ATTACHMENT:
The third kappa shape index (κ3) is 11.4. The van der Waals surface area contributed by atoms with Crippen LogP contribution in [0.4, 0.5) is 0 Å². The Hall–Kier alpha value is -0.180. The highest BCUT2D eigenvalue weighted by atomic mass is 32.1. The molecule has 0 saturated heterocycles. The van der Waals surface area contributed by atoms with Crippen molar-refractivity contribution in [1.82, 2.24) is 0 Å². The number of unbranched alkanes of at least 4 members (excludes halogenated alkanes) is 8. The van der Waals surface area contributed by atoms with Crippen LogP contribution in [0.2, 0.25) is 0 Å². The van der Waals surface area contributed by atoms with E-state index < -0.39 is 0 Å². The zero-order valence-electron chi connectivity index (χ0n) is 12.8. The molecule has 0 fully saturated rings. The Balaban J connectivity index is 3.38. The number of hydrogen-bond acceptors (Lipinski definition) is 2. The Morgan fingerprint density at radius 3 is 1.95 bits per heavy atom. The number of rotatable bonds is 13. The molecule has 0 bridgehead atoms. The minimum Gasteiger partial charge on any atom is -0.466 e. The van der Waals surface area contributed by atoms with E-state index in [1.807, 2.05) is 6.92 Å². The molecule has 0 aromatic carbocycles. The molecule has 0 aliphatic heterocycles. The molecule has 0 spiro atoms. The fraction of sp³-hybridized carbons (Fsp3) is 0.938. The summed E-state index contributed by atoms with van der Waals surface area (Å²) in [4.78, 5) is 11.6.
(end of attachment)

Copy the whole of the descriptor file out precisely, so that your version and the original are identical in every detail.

The third kappa shape index (κ3) is 11.4. The van der Waals surface area contributed by atoms with Crippen LogP contribution in [0.4, 0.5) is 0 Å². The Hall–Kier alpha value is -0.180. The highest BCUT2D eigenvalue weighted by atomic mass is 32.1. The molecule has 0 saturated heterocycles. The van der Waals surface area contributed by atoms with Crippen molar-refractivity contribution in [1.82, 2.24) is 0 Å². The number of unbranched alkanes of at least 4 members (excludes halogenated alkanes) is 8. The van der Waals surface area contributed by atoms with Crippen LogP contribution in [0.2, 0.25) is 0 Å². The van der Waals surface area contributed by atoms with E-state index < -0.39 is 0 Å². The zero-order valence-electron chi connectivity index (χ0n) is 12.8. The molecule has 0 fully saturated rings. The Balaban J connectivity index is 3.38. The number of hydrogen-bond acceptors (Lipinski definition) is 2. The Morgan fingerprint density at radius 3 is 1.95 bits per heavy atom. The number of rotatable bonds is 13. The molecule has 0 bridgehead atoms. The minimum Gasteiger partial charge on any atom is -0.466 e. The van der Waals surface area contributed by atoms with E-state index in [1.807, 2.05) is 6.92 Å². The molecule has 0 aromatic carbocycles. The molecule has 0 aliphatic heterocycles. The molecule has 0 spiro atoms. The fraction of sp³-hybridized carbons (Fsp3) is 0.938. The summed E-state index contributed by atoms with van der Waals surface area (Å²) in [4.78, 5) is 11.6.